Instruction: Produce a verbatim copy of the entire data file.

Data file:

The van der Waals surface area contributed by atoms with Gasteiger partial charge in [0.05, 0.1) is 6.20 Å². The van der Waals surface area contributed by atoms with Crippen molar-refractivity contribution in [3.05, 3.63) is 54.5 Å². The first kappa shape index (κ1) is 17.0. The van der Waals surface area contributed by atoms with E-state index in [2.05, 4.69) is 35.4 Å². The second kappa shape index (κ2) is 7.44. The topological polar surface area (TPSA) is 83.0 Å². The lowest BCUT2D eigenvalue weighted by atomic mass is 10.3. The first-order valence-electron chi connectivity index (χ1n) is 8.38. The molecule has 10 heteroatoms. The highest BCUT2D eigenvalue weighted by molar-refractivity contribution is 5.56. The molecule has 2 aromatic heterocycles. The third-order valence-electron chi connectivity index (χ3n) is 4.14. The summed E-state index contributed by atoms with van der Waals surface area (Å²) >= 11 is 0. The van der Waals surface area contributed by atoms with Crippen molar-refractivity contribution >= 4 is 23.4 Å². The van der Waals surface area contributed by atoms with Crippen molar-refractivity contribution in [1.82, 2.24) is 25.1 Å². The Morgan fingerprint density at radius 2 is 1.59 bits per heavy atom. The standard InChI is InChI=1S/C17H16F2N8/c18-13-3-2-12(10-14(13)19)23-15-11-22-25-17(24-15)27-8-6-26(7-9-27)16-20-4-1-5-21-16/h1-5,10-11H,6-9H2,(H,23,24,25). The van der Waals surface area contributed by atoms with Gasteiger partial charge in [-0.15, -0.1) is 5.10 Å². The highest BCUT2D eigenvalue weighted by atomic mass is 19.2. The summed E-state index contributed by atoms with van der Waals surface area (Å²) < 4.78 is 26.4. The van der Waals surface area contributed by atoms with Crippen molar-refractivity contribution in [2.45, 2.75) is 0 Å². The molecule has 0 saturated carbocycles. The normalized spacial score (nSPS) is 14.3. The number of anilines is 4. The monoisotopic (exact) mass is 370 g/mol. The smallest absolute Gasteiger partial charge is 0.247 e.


The van der Waals surface area contributed by atoms with Gasteiger partial charge in [0.05, 0.1) is 6.20 Å². The van der Waals surface area contributed by atoms with Crippen molar-refractivity contribution in [3.05, 3.63) is 54.5 Å². The first kappa shape index (κ1) is 17.0. The van der Waals surface area contributed by atoms with E-state index in [2.05, 4.69) is 35.4 Å². The second kappa shape index (κ2) is 7.44. The topological polar surface area (TPSA) is 83.0 Å². The lowest BCUT2D eigenvalue weighted by atomic mass is 10.3. The first-order valence-electron chi connectivity index (χ1n) is 8.38. The molecule has 10 heteroatoms. The highest BCUT2D eigenvalue weighted by molar-refractivity contribution is 5.56. The molecule has 2 aromatic heterocycles. The third-order valence-electron chi connectivity index (χ3n) is 4.14. The summed E-state index contributed by atoms with van der Waals surface area (Å²) >= 11 is 0. The van der Waals surface area contributed by atoms with Crippen molar-refractivity contribution >= 4 is 23.4 Å². The van der Waals surface area contributed by atoms with Crippen molar-refractivity contribution in [1.82, 2.24) is 25.1 Å². The Morgan fingerprint density at radius 2 is 1.59 bits per heavy atom. The standard InChI is InChI=1S/C17H16F2N8/c18-13-3-2-12(10-14(13)19)23-15-11-22-25-17(24-15)27-8-6-26(7-9-27)16-20-4-1-5-21-16/h1-5,10-11H,6-9H2,(H,23,24,25). The van der Waals surface area contributed by atoms with Gasteiger partial charge in [-0.15, -0.1) is 5.10 Å². The highest BCUT2D eigenvalue weighted by atomic mass is 19.2. The summed E-state index contributed by atoms with van der Waals surface area (Å²) < 4.78 is 26.4. The van der Waals surface area contributed by atoms with Crippen molar-refractivity contribution in [2.45, 2.75) is 0 Å². The molecule has 0 saturated carbocycles. The normalized spacial score (nSPS) is 14.3. The number of anilines is 4. The monoisotopic (exact) mass is 370 g/mol. The smallest absolute Gasteiger partial charge is 0.247 e.